In Strive, it’s gone. In fact, the only thing I can really see different, fighting game-wise, is the Blue Roman Cancel being a time-slow mechanic for a second or two and Wall Breaks. Wall Breaks is when you hit an enemy against the stage wall enough time for them to break through it and you go to a different area of the stage. Dead Or Alive, Injustice, and Jump Force (just to name a few) have all done this to varying degrees, so it’s not exactly new.

The thing is, Strive doesn’t really add anything fresh or exciting. It’s basically the same fighting engine, only less, since they removed the Instant Kill stuff. I’m sure there is extremely minute differences someone could notice between this and Revelator 2, but to the layman, I don’t really know.

Oh, also, the arcade mode is fairly worthless. You do get a bit of fight money out of it, but it has no custom story or endings for any character and is about as generic as Street Fighter 5’s.

James Cameron’s Avatar

Can someone please find the person at Arc System Works who keeps putting in these moronic Avatar systems, and fire them? PLEASE. I beg of you!

God, so, Strive has the same dumbass Avatar system as at least two other Guilty Gear games, as well as Dragon Ball FighterZ. You can dress up your 8-bit avatar in a variety of clothes or costumes, which you fish out of the slot machine. You can get different parts and colors for your avatar or unlock music to listen in the gallery. “OOOH, I unlocked Ramlethal Costume: color6? My life’s quest is now complete!” The funny thing is, you can’t even preview the crap you unlock in the fishing menu. You have to back out to the Avatar customize menu to see the garbage you’ve collected.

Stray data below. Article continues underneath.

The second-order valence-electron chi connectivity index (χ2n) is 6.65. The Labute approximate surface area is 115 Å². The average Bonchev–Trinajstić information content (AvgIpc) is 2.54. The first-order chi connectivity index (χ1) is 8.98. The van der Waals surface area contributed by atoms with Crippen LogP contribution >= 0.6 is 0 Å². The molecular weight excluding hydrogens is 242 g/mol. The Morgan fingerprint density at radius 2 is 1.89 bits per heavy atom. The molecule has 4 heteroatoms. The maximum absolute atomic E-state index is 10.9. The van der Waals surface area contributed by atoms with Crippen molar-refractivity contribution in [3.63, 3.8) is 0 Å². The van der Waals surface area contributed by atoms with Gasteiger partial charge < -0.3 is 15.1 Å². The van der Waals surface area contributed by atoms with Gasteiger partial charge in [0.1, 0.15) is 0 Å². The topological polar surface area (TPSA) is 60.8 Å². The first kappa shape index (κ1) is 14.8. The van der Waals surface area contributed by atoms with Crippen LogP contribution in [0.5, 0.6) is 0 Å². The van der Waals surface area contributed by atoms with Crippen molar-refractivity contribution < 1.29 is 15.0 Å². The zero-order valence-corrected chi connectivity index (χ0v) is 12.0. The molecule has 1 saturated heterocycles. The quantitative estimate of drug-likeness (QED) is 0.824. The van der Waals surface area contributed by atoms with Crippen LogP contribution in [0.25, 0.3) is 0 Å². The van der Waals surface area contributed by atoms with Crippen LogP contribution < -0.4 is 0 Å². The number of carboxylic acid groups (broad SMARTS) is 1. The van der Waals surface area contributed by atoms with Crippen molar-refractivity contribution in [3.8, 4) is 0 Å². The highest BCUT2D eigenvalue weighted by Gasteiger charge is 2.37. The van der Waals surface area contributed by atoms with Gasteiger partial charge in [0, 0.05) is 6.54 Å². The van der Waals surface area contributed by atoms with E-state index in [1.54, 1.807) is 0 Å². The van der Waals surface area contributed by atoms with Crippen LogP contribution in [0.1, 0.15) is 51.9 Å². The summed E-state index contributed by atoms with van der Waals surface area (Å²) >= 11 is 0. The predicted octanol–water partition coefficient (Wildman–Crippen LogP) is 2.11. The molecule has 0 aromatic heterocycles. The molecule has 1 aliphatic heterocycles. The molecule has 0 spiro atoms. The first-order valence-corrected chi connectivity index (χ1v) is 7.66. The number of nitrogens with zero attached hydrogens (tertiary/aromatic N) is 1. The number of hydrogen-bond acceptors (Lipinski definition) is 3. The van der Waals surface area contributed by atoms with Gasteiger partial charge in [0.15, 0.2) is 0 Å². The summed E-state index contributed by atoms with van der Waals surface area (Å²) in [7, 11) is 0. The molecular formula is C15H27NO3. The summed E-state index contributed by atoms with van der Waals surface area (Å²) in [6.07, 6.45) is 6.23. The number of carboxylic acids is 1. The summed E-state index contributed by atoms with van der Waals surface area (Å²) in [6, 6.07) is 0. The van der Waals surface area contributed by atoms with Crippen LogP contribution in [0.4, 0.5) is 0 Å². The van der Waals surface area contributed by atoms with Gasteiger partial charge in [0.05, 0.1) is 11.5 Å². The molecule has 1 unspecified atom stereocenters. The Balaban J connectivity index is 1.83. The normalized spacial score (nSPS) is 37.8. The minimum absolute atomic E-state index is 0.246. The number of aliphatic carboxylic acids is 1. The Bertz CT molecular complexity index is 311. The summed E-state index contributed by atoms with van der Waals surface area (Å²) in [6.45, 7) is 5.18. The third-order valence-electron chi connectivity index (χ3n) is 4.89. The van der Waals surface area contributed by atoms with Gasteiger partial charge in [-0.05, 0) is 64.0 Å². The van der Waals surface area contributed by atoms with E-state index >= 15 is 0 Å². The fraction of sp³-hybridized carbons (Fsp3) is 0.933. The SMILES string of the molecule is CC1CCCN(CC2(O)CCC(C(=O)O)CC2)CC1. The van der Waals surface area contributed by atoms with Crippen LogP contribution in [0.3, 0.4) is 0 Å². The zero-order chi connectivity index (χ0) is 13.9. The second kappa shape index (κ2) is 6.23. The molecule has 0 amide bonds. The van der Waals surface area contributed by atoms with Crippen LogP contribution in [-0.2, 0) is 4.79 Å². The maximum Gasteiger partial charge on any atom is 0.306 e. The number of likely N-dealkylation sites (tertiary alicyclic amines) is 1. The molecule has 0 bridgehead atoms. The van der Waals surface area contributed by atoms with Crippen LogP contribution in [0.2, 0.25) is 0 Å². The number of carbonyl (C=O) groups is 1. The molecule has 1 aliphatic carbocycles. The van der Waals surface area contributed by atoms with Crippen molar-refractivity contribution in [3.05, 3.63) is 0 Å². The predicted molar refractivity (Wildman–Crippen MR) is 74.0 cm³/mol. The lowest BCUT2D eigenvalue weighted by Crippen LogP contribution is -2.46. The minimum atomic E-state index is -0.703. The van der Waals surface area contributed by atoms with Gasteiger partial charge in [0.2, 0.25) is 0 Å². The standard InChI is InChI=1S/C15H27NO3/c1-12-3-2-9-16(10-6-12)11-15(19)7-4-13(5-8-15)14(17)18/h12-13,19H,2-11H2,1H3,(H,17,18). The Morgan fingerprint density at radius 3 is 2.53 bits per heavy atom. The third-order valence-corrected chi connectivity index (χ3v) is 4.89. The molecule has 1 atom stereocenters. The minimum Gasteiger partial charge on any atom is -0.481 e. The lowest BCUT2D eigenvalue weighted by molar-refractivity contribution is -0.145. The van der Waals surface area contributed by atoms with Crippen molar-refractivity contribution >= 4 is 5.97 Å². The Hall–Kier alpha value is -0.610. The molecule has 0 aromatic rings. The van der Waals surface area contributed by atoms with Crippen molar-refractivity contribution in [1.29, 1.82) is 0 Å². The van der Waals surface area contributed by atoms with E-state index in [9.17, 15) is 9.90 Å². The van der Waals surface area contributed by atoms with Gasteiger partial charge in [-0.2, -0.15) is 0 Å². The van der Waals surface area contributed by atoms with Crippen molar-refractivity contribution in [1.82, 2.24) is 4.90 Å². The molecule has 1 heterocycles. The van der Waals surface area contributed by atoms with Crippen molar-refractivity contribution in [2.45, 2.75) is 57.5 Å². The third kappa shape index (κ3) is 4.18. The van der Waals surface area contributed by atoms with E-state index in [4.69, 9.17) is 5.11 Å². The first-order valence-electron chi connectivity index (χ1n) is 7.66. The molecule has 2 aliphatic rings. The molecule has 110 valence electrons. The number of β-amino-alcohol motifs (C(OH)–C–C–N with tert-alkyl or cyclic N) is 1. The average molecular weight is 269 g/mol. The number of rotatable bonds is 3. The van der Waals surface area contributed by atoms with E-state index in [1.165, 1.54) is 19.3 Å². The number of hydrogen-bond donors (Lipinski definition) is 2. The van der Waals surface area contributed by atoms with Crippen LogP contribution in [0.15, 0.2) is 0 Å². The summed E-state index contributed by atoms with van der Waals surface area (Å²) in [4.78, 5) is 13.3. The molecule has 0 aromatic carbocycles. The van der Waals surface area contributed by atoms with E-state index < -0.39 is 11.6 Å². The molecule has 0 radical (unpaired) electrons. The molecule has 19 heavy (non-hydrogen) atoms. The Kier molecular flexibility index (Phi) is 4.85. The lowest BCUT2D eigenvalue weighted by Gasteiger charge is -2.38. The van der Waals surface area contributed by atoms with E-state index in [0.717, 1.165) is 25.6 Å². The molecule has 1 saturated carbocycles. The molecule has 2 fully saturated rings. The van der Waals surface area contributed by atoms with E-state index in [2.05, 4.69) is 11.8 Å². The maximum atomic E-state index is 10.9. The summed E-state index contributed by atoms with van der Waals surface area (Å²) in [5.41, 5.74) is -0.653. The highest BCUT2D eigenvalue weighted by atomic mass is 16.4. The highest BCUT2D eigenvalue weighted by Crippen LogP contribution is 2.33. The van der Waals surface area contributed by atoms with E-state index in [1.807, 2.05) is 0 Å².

You can also “fish” up duplicate items. These get converted into “Rare Fish”, and if you collect 10, then “you will be guaranteed 1 uncollected item the next time you fish.” Hats off to Arc, they managed to find a way to make fishing even more boring than actual fishing. Good job.

Online Multiplayer

As far as the online multiplayer goes, it’s a bit laggy but mostly fine. You use your avatars to queue up to “Duel Stations” where you are challenged by other people. God only knows why there just isn’t a “Quick Battle” option, and you have to go through this nonsense. You can just be stuck waiting for minutes, if no one walks up to your station.

The fighting itself is fine, mostly. Certain stages seem a bit laggy than others but others have broken down that better than I have. It’s functional enough.

Graphics and Audio

The last thing I’ll touch on is the audio and visual aspects. The visuals are, of course, great. It’s still using the same 3D engine but locked to 2D, so the camera can spin around during certain Overdrive moves. Also, the character’s colors are great, especially the Tron lighting one.

From a soundtrack perspective, this might be the best that Guilty Gear has done. The menu’s still have the kind of gothic songs, but during fights, all the songs are very rocking and have a great edge to them. I’d actually consider picking up this soundtrack.

The final score: review Good
The 411
Far from being the “a complete reconstruction of the franchise”, according to Daisuke Ishiwatari (Guilty Gear Series Director), Strive is mainly just more of the same, only somehow, less of a package. It really isn’t a bad game, but they could have just called it “Guilty Gear Xrd Revelator 3” and it would have been more honest. It’s fine for new players but if you’ve been a fan of the franchise before, I think you’ll be disappointed that it has lost some of the charm the series had.

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Guilty Gear Strive, Marc Morrison